Print this Article
Wednesday, Oct. 18, 2006 02:39 pm


Techniques for building a hot fire, and reducing creosote build-up

Photo by James Dulley
Dear Jim: I plan to use my fireplace often this winter to lower my heating bills, but I have never been very good at getting a fire started and keeping it going. Is there a proper method of building a fire?

Ask a hundred old-timers about the best method to build a fire, and you will likely get a hundred different answers. There actually are many effective and efficient ways to lay a fire and get it started, but most have basic fire-building concepts in common.

First, if you plan to use your fireplace often, have the chimney inspected by a certified chimney sweep. Many houses burn to the ground each year because of faulty or dirty chimneys. This is particularly true if you have had problems getting hot fires going in the past. A smoldering fire creates much flammable creosote that builds up inside the chimney.

Most methods to build a hot, long-burning fire involve newspapers, kindling or fire-starters, some softwoods, and mostly hardwoods. The newspapers are used to start the fire and to get the kindling burning. The kindling holds the flame long enough to get the softwoods and hardwoods burning.

The teepee and English methods are two common ways to lay a fire. In both methods, newspapers are laid under the andirons or grate. With the teepee method, place kindling on end or fire-starters in the center. Place several logs on end to form a teepee. This method creates channels of hot gases up between the logs to quickly get them started. Once they’re burning, additional logs can be added in any fashion.

The English method is better when you’re using andirons. Place two logs across the andirons. Place the kindling across these two logs, then place a third log on top of the kindling. It sometimes helps to place a few pieces of kindling vertically down into the newspapers and up between the logs.

Regardless of the method you choose, place some uncrumpled newspaper over the logs after the fire is laid. Before you light the newspapers under the logs, light the top newspaper sheets to create an upward chimney draft. If the smoke goes up the chimney, light the newspapers under the logs from each side.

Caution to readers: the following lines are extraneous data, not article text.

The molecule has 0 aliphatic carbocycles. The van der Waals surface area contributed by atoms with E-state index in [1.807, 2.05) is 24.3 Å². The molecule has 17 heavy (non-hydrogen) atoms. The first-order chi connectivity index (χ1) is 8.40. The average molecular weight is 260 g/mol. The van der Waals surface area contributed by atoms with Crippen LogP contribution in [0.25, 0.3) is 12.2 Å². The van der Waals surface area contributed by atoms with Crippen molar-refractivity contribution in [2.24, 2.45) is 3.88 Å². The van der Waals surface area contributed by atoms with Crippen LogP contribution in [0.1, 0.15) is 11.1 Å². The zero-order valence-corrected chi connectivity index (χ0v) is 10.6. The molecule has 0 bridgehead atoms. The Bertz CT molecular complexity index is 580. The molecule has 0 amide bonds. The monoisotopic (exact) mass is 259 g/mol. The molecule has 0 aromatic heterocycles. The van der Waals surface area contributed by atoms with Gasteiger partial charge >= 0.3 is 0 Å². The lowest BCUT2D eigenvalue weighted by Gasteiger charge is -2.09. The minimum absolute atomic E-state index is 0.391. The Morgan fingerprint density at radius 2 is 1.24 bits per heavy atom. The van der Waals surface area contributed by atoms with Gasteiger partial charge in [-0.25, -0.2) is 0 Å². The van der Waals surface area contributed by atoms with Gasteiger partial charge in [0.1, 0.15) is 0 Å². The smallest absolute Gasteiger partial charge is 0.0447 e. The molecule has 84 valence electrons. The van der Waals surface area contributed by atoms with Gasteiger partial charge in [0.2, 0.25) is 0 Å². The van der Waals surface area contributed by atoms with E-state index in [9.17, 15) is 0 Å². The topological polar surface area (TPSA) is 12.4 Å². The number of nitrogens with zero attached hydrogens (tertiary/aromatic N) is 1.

Perhaps you’ve heard the term “back log.” A back log is a large log laid at the back of the fireplace. It will eventually burn, but its main purpose is to keep the fire on the andirons and protect the firebrick. Also, the front surface of the back log will glow red and radiate more heat out into the room.

There are several easy methods for making fire-starters and newspaper logs. Fill condiment cups with sawdust, then pour in melted paraffin or old candle wax. For more decorative starters, place a pinecone in a cupcake paper, add a wick, and fill it with candle wax. To make newspaper logs, wrap sheets of newspapers around a broom handle, wet them with a water/flour solution, and allow them to dry.

Dear Jim: I use a dehumidifier at times to reduce allergy problems for my son. How pure is the water from a dehumidifier, and can it be used in a steam iron, car battery, or my son’s goldfish bowl?

A dehumidifier is somewhat similar to the last stage of a water distiller, where water vapor condenses into water. There are no hard-water ions in the dehumidifier water so it should be fine for the steam iron.

There are chemical vapors in indoor air from cleaners and synthetic products. These may or may not also condense into the dehumidifier water, depend upon their boiling point. I would not put it in a battery or the fishbowl.

Send questions to James Dulley, Illinois Times, 6906 Royalgreen Dr., Cincinnati, OH 45244 or go to